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Pride, UK 2014

Posted by keith1942 on September 24, 2014

Pride_Movie_2014_Poster

This is another film in the British cycle that deals with the exploitation of the working class and specifically the conflicts in the Mining Industry which reached a climax in 1984. The   Sight & Sound review commented: “In its engaging, funny, affecting, even inspiring way, ‘Pride’ is essentially a rousing paean to joined-up activism in an era of radical conservatism.”

This is a message that to varying degrees is central to the cycle, and Pride recapitulates most of the earlier films in some way. Like Brassed Off the central story focuses on the problems faced by the miners and their communities. Like Billy Elliot it is set during the period of the actual major dispute. And also, like Billy Elliot, and to a degree to The Full Monty, performance is the key to the characters and plot. And like Made in Dagenham it twins industrial relations with a question of social oppression to the forefront before that of economic exploitation.

The film is scripted by Stephen Beresford and directed by Matthew Warchus, both of whom have predominately theatrical experience. This shows in the film. It relies on character and performance rather than cinematic techniques. There are occasional long shots of events and landscapes, but predominately we see a focus through mid-shot and close-up on the actors. There is much less reliance on, for example, parallel editing: something that is very effective in Brassed Off, and to a lesser degree in Billy Elliot.

Like the latter film we also see little of the actual strike. The story, like The Full Monty, Billy Elliot and Made in Dagenham focuses on personal relations and dramas and on divisions within the working class. Pride does address questions of gender effectively. Walters notes that “[Village life is more matriarchal]”. Here it scores over a film like Brassed Off, where the role of women is downplayed. Pride also has a much stronger sense of community. One does get a sense of the virtues and tensions of the Welsh mining community: something that Brassed Off and Billy Elliot fail to elicit. Billy Elliot and The Full Monty are extremely weak on empathy for working class life. Brassed off and Made in Dagenham are better at this. Pride emulates the latter two films.

The film is weaker on the Gay and Lesbian communities. The Gay and Lesbian characters do seem a little stereotypical. Of course, the villagers are led by stalwart British character actors who are masters of their craft. The younger actors in the London scene don’t have that experience. I also felt that the film was rather coy on the issue of sexuality and tentative on the issue of Aids. It has a 15 Certificate, so this probably reflects the pressures of the British Board of Film Classification’s obsession with what one might describe as ‘middle-class values of seemly behaviour’.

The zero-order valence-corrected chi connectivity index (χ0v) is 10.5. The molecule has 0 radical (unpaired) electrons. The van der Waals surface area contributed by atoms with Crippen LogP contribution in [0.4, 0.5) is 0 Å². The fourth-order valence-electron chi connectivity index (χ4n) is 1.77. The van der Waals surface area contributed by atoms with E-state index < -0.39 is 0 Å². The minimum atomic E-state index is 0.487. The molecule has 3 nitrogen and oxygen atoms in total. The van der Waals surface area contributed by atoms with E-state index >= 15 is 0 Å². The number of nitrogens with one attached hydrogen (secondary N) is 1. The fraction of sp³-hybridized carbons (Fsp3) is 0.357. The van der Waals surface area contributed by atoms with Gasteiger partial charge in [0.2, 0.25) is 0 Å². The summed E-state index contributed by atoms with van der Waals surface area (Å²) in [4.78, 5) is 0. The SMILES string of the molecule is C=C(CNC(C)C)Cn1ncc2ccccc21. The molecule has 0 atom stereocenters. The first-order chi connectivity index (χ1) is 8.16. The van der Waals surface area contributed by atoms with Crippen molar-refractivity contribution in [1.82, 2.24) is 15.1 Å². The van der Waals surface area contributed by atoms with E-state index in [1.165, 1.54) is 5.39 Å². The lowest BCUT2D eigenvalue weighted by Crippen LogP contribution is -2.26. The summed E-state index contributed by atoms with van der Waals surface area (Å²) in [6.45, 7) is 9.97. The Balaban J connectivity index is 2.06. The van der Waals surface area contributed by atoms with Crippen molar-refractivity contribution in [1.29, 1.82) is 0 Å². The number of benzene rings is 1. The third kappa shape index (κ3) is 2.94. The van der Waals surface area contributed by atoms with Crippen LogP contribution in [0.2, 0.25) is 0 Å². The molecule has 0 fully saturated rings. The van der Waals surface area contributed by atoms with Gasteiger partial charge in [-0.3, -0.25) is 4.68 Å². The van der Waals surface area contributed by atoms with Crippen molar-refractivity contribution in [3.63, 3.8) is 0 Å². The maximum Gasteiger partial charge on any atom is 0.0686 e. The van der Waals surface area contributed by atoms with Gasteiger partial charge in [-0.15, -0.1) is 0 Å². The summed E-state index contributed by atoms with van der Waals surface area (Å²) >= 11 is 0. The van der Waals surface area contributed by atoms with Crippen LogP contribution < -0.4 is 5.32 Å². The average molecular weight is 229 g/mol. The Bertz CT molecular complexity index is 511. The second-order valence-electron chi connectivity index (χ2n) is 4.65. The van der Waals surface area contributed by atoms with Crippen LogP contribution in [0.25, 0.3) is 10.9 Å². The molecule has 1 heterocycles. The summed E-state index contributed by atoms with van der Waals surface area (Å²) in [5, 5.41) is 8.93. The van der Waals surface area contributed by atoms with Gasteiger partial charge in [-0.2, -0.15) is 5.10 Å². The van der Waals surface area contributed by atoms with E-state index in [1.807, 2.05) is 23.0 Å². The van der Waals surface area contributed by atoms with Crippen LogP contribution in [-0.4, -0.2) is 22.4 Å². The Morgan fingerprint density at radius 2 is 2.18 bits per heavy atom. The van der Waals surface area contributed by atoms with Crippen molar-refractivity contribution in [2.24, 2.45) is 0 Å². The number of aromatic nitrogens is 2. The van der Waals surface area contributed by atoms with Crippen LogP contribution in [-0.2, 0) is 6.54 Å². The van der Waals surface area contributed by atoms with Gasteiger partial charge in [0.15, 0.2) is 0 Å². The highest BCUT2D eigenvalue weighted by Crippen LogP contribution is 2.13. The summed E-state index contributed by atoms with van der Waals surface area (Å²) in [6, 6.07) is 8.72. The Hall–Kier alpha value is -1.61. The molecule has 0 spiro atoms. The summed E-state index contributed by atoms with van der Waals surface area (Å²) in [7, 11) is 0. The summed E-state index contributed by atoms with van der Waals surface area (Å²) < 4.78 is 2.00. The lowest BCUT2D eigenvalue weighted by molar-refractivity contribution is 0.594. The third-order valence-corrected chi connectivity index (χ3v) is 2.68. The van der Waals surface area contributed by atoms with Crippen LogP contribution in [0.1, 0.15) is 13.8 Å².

Walters also comments re the developments in the plot that “this is very much a story about public actions rather than private feelings. Or rather, the personal is invariably political:”. The axiom he quotes is the wrong way round: it should actually be that the ‘political is personal’. That seems to me to be what happened during the epic strike and in this particular strand within it. But, like it earlier companion films, Pride does not really address that. The economic imperatives for closing down the mining g industry, with the concomitant undermining of the Trade Union movement transformed the lives of many people who became politically involved.

Still Pride is an entertaining film. It combines drama and comedy in an effective fashion. It does actually dramatise aspects of the lives of ordinary working people that much of mainstream cinema is totally insensitive to. Like Brassed Off it makes good use of music. The film opens with Pete Seeger singing ‘Solidarity Forever ‘ and ends with Billy Bragg performing ‘There is Power in the Union‘, and an overlapping Welsh choir. In between there is a moving rendition of ‘Bread and Roses’ And as with the genre overall, it manages to end on a more upbeat note than the actual historic events – with Miners Delegations joining the 1985 Gay and Lesbian London Pride March. That, of course, is very much of our times.

 

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